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Soil Regenerative Agriculture Group Case Study: James Hopkinson, Cloud Farming, Kirriemuir

30 March 2024

Farming over 1,100ha of arable land in Angus, James Hopkinson is a partner and founder of Cloud Farming; a farm management business aiming to provide low cost highly adaptable alternatives to conventional farming. Cloud Farming works with Arable Ventures a joint venture which combines James’ family farm Lindertis and Walker-Munro Farms. Arable Ventures provide technology, equipment and labour to the farming operations in Angus.

The land farmed has a range of soil types; three-quarters of which is sandy loam with the remainder sandy silt, organic or clay loams. Cloud Farming and Arable Ventures grow winter wheat, spring barley, winter barley, oats, peas, linseed, beans and grass in an extensive rotation. Dung is put back on to the land via a straw for dung exchange at Walker-Munro Farms and an in-house cattle enterprise at Lindertis.




Direct drilling

James and his team favour direct drilling, non-inversion & shallow scratch tillage, having moved away from full inversion tillage around two years ago.  James aligns the rotation accordingly and has experimented with direct drilling spring barley and spring crops but to date has had mixed results, but will look to reconsider barley in future rotations.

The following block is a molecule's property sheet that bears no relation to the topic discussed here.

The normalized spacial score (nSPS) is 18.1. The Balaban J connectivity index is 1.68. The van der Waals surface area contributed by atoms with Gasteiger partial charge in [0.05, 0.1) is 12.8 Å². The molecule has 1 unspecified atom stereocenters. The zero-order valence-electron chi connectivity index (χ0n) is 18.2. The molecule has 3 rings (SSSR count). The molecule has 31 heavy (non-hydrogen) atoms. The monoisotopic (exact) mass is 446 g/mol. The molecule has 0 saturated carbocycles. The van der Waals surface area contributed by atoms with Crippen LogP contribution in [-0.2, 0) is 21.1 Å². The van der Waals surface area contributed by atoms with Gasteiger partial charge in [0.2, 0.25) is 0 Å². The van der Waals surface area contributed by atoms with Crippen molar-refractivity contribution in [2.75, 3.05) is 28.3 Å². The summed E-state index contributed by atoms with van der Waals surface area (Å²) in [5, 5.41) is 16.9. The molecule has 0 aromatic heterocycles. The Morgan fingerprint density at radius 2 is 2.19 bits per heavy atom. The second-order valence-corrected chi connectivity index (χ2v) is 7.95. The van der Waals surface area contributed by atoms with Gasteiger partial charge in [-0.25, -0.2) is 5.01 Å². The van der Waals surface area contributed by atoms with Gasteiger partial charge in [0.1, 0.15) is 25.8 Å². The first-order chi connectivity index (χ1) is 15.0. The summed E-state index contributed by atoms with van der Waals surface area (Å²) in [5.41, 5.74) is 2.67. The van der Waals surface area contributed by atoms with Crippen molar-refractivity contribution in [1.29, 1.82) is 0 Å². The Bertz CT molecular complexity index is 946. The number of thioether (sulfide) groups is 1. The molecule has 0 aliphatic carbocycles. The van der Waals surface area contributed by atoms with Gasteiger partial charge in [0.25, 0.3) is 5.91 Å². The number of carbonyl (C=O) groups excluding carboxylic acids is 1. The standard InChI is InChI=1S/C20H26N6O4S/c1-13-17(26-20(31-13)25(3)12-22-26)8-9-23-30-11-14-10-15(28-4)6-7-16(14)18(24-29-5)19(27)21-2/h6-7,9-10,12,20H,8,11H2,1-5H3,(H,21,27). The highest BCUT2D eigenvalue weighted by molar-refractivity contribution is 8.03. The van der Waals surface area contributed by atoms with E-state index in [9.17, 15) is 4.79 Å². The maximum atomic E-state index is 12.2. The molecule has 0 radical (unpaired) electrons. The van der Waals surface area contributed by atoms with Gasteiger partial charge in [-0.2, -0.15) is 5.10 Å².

Protecting farm soils

James is keen to protect soils, keeping them under permanent cropping and stubbles where possible or employing suitable cover crops.  James has conducted grazing trials on his winter cereals for the last two years which he is hoping will allow him to cut back on chemical spend, feed soil biology and increase soil fertility.

What’s next?

Ultimately James would like to reduce the use and need of chemicals and synthetic fertilisers.  James has already stopped applying “bagged” P&K and insecticides.  He knows it is a slow process which requires a complete change of thinking and adoption of new techniques.  He understands that to reduce these inputs he must first have healthy soils.  James is hoping to find manageable crop nutrition monitoring systems & techniques to meet the shortfalls in plant nutrition, which leave his crops vulnerable to attack from pests & disease.

James said “I believe that it is becoming rapidly unviable to consider only treating the symptoms of poor soil health such as pests & diseases and that we need to be addressing the root causes which are poor soil structure, chemical balance and biological activity.  I hope that this project will help us gain a clearer understanding on how to change and improve soils on our farms.”

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